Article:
2.  ISO control: ISO is a term that carried over from film photography.  It was an objective measure of how sensitive the film was to light.  Films with low ISO numbers were less to light than films with high ISO numbers.  Obviously, less sensitive films required more light and/or longer exposures and larger apertures than high ISO films.  As a rule, high ISO films produced grainer images than low ISO films.

In the digital world, ISO still indicates the relatively sensitivity to light.  However, obviously, we don't change sensors to accommodate lighting conditions like we used to do with film.  Instead, digital cameras vary the amount of gain -- the amplification applied to the signal produced by the sensor -- to approximate different light sensitivities.  The higher the gain, i.e. the higher the ISO number, the more visual noise is introduced into the image.  Better cameras with better sensors introduce less noise when applying gain.  Some cellphone cameras have fairly good sensors and electronics (my Samsung Galaxy Note 3 does an excellent job).  Noise (frequently called "color noise") looks a little like the grain found in film photography.  The more noise, the less distinct the image.

3.  Stacking:  There are two kinds of stacking: focus stacking and exposure stacking (exposure stacking is usually called HDR, for High Dynamic Range).  Though both techniques involve multiple exposures taken without moving the camera, the techniques and result are very different.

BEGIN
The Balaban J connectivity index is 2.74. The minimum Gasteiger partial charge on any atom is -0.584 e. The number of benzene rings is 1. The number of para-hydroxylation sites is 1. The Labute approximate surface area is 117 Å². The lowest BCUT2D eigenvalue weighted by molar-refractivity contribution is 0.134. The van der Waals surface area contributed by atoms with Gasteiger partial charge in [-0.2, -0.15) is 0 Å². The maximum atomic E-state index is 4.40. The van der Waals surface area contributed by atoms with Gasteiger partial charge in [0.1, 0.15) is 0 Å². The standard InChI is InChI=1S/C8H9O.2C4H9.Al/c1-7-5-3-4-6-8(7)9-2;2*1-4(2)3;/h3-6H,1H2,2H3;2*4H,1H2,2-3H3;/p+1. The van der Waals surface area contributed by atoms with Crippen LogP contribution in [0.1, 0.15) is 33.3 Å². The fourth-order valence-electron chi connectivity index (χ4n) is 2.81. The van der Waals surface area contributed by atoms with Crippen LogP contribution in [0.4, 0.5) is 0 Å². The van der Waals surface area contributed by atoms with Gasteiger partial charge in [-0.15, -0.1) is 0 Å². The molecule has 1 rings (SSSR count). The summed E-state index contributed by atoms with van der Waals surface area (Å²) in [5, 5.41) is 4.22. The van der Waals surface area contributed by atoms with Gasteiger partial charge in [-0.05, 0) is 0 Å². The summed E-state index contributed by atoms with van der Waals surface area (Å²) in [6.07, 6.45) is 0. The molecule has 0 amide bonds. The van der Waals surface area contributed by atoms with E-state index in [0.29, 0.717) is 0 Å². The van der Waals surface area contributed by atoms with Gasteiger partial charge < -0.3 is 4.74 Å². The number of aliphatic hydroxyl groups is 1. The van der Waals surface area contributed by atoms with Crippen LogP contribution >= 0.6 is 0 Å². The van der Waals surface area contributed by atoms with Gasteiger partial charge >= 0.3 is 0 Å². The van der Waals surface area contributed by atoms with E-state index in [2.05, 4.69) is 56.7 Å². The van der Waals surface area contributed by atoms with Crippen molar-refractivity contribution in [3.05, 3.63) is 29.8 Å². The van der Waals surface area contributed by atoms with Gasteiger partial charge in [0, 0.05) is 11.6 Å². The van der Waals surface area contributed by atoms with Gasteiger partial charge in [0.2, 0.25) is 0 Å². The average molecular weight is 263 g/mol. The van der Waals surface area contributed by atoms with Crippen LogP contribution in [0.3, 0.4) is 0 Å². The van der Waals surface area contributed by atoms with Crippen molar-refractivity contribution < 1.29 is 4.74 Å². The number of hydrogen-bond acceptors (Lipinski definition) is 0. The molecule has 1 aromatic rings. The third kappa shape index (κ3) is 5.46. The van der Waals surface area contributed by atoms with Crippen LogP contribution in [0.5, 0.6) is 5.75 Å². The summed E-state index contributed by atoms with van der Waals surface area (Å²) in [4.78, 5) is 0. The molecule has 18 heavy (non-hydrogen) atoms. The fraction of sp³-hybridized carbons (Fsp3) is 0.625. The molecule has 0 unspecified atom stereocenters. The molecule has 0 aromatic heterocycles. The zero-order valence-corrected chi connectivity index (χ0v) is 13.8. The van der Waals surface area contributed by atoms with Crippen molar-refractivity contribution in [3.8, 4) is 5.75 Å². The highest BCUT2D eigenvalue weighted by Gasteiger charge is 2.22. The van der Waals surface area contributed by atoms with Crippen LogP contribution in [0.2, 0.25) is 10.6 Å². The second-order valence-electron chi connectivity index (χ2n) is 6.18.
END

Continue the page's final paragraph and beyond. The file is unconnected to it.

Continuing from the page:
Focus stacking:  As noted above, large apertures have shallow depth of field, so that only part of the specimen is in focus.  Focus stacking entails taking multiple exposures at different focus points, moving from front to back or back to front.  The resulting set of images is combined, either in a camera that supports it or in post-processing software like Adobe Photoshop, so that only the in-focus parts of each exposure are used for the final composite image.  This is done automatically by the software.  The resulting image will show sharp focus throughout the image. 

HDR (exposure stacking):  This technique involves atking multiple exposures as different EVs (exposure values).  This can be done by varying the aperture, exposure time, ISO or all three.  As with focus stacking, the multiple images are then processed, either in the camera or in computer software, with only the corrected-exposed sections of each image used for the final composite.  This technique not only results in greater dynamic range in the final image (dynamic range refers to the range between full black and full white), but it will also provide far more accurate color.

I'm not aware of any cellphone cameras that can do focus stacking or HDR, but perhaps there are some apps out there that can do this.

I've seen some good UV photographs taken with smartphones but, generally, it will be difficult to approximate the best results produced by a DSLR with full manual control.  As the article author notes, the more UV light on the specimen, the better.  A tripod, or some other stablization mechanism, is critical to getting good UV photographs.